What you need to know:
- Opinion divided whether Uhuru will make history by moving between State House and ICC
When Uhuru Kenyatta was indicted as one of the four Kenyans bearing the greatest responsibility for the 2007 election violence, many wrote his political obituary.
Will President Uhuru Kenya and Deputy President Wiliam Ruto now make history by commuting between State House and the International Criminal Court at The Hague?
Opinion is divided but many think this is highly unlikely. But in his acceptance speech, Mr Kenyatta indicated that he would co-operate with international institutions and organisations, which could be interpreted to mean that he will continue his co-operation with the ICC.
During the first televised presidential debate, he had also described the trial as “a personal problem”. What is likely to happen now that Mr Kenyatta has become president-elect?
Prof Joel Barkan of the Centre for Strategic and International Studies, however, said that several restrictions would be slapped on Kenya by the international community.
“Kenya will not be subject to broad economic sanctions like Iran over its nuclear programme, because the election of ICC indictees will not result in those kinds of punishments. But there are very likely to be travel bans, and other targeted sanctions on the indictees, their families and their assets. It will result in a very awkward relationship,” he said.
Prof Barkan said Kenya will become diplomatically isolated, at least by the leading Western nations, particularly the US, UK and the EU — her major trading partners. If this isolation affects financial aid and trade, then things can become dramatic with severe economic consequences.
The professor of political science however, added that Kenya could “turn East” for business deals and international help as it has been doing under the Kibaki presidency.
And Prof Nyaga Kindiki says it is unlikely that Kenya will be declared a pariah state on Mr Kenyatta’s election. “Usually a country is declared a pariah state if it does not follow the Paris Charter. The international community should reconsider their position about Kenya as a UN member state. If Kenya is declared a pariah state, then the implications will be severe,” he said.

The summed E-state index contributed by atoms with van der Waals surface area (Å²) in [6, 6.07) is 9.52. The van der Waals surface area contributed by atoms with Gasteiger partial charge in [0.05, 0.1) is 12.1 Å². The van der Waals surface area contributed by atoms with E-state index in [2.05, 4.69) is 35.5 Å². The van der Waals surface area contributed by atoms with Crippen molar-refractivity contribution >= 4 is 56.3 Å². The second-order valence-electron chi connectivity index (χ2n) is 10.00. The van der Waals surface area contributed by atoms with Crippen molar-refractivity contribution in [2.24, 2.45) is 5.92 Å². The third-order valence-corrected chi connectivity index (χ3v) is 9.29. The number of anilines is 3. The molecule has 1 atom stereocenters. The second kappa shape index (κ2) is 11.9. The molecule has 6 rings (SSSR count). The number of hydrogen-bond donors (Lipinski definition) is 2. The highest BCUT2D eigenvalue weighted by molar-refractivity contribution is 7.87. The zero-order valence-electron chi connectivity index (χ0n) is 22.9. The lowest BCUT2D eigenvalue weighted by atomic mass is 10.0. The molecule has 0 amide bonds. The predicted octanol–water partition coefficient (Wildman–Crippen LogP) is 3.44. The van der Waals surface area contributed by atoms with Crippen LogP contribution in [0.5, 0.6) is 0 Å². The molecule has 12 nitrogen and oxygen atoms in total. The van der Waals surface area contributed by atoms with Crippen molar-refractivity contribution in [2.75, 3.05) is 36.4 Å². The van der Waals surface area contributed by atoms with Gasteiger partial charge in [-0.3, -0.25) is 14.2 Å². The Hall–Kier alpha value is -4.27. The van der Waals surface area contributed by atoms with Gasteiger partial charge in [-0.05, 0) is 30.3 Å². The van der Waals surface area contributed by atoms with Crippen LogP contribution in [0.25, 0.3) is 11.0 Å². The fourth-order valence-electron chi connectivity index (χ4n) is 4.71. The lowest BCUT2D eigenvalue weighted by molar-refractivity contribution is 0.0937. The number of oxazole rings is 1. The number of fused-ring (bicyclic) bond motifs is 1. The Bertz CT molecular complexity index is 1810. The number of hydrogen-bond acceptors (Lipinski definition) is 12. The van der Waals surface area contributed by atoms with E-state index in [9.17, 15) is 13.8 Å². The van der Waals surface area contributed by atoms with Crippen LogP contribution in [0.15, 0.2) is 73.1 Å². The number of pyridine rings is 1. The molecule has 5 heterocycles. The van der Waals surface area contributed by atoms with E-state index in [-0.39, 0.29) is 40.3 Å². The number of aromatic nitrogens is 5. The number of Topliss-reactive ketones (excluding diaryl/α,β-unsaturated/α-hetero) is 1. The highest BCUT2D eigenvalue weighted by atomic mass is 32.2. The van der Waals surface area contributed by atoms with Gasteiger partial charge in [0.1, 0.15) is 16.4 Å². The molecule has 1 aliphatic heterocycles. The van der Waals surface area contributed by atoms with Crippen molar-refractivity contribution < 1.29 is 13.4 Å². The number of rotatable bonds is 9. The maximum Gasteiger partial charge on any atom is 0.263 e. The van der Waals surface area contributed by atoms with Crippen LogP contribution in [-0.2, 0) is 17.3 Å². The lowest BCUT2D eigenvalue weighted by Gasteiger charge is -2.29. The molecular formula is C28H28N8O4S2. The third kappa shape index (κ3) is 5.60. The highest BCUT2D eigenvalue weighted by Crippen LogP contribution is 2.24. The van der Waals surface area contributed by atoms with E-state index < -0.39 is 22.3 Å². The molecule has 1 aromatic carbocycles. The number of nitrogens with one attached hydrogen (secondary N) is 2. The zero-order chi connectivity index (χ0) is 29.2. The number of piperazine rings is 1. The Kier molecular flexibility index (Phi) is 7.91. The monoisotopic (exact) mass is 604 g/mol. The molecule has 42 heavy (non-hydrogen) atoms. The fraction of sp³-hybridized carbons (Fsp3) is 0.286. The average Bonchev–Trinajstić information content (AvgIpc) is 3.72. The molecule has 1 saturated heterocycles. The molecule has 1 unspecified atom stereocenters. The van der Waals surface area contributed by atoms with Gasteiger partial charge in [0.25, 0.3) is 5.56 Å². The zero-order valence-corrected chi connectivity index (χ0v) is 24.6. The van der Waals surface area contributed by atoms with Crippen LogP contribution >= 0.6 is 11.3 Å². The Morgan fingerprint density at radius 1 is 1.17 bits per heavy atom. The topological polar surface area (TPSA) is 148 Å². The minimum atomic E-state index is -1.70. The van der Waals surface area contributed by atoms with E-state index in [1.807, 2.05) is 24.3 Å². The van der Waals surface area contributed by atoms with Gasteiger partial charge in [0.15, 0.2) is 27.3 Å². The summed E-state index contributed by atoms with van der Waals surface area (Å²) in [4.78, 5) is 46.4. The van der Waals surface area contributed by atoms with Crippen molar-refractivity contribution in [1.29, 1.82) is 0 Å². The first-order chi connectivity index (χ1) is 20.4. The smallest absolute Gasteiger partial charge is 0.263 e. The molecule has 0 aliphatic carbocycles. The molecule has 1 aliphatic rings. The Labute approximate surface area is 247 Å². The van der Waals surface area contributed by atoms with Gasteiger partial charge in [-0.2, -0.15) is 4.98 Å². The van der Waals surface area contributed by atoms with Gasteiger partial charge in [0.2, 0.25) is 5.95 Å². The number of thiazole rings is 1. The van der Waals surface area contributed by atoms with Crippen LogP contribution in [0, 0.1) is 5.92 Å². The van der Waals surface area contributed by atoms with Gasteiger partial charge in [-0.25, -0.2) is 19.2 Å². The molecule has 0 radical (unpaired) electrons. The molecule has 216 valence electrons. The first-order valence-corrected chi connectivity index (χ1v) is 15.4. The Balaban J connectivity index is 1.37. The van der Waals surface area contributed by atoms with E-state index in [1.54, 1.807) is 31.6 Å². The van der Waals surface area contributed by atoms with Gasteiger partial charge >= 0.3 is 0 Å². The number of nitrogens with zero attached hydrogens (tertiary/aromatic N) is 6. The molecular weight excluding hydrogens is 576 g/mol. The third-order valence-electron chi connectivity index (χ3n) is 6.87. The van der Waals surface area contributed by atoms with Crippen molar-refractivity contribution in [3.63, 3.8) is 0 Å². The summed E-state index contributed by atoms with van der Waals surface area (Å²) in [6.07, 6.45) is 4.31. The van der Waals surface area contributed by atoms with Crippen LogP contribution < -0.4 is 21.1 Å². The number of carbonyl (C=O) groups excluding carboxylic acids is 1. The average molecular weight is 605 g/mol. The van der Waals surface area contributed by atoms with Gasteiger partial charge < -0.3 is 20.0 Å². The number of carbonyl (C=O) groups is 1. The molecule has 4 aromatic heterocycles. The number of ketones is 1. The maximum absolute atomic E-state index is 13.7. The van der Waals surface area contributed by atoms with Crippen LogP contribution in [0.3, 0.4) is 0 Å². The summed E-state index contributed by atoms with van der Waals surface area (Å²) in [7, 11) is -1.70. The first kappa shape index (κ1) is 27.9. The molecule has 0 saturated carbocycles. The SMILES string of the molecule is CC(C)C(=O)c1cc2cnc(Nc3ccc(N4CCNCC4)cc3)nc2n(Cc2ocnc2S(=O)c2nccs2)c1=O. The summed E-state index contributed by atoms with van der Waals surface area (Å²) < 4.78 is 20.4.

The scholar of Policy Analysis at Moi University said if Kenyans democratically elect Mr Kenyatta, then the international community should respect that decision.
“There will be no need of punishing Kenyans for exercising their democratic right,” he added.
And punishing Kenya is likely to have serious consequences beyond its borders.
As East Africa’s biggest economy, any problems here are likely to affect its neighbours not just in the EAC bloc but South Sudan, DR Congo and Somalia as well where the Kenya Defence Forces are playing a key role in neutralising terror group Al-Shabaab and stabilising the country.
Indeed, the region is likely to oppose any sanctions on Kenya.
President Jakaya Kikwete of Tanzania has said his government will respect the choice of Kenyans.
In a joint communique issued after the conclusion of President Kibaki’s State visit to Dar-es-Salaam last month, President Kikwete urged the international community not to meddle in Kenya’s internal affairs and its people’s choice of leadership.
US assistant secretary of State Johnnie Carson recently sent a veiled message that the election of Mr Kenyatta and Mr Ruto could have “consequences”.
However, former US assistant secretary of state for African affairs Jendayi Frazer denounced his warning at a recent from in the US.
This division on the issue of ICC is likely to encourage President Uhuru to ignore the court, at least for as long as he is in power.
Of course many supporters of ICC, including Prof Karuti Kanyinga of the University of Nairobi, say the world court is the only institution that can bring the big people to account.
“The ICC is the best thing for Kenya,” Prof Kanyinga said at the Brookings Institution where he shared a platform with Ms Frazer.
He described Kenya as “a country where senior and influential people are never held to account for anything whatsoever”.
The ICC serves to warn those suspected of serious crimes that “no matter how far you run, no matter where you go, you will be treated like an ordinary person”.
Prof Makau Matua, the dean of a law school affiliated with the State University of New York, has also warned that electing Uhuru will have serious economic and diplomatic consequences for Kenya.